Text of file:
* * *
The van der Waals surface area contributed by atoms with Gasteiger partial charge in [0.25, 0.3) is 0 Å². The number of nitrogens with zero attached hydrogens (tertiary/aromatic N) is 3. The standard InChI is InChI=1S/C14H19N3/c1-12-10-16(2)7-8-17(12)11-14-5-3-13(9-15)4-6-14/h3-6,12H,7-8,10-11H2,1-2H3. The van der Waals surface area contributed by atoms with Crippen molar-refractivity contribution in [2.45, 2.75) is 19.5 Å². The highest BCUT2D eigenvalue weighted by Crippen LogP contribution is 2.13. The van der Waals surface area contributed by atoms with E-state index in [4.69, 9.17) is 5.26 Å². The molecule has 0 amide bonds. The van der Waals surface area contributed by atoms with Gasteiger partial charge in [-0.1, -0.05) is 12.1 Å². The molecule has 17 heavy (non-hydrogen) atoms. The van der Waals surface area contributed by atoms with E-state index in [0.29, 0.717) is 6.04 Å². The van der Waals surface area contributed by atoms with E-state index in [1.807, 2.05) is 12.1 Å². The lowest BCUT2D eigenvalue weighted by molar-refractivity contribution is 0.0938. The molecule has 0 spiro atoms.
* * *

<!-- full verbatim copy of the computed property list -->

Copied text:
The van der Waals surface area contributed by atoms with Gasteiger partial charge in [0.25, 0.3) is 0 Å². The number of nitrogens with zero attached hydrogens (tertiary/aromatic N) is 3. The standard InChI is InChI=1S/C14H19N3/c1-12-10-16(2)7-8-17(12)11-14-5-3-13(9-15)4-6-14/h3-6,12H,7-8,10-11H2,1-2H3. The van der Waals surface area contributed by atoms with Crippen molar-refractivity contribution in [2.45, 2.75) is 19.5 Å². The highest BCUT2D eigenvalue weighted by Crippen LogP contribution is 2.13. The van der Waals surface area contributed by atoms with E-state index in [4.69, 9.17) is 5.26 Å². The molecule has 0 amide bonds. The van der Waals surface area contributed by atoms with Gasteiger partial charge in [-0.1, -0.05) is 12.1 Å². The molecule has 17 heavy (non-hydrogen) atoms. The van der Waals surface area contributed by atoms with E-state index in [0.29, 0.717) is 6.04 Å². The van der Waals surface area contributed by atoms with E-state index in [1.807, 2.05) is 12.1 Å². The lowest BCUT2D eigenvalue weighted by molar-refractivity contribution is 0.0938. The molecule has 0 spiro atoms.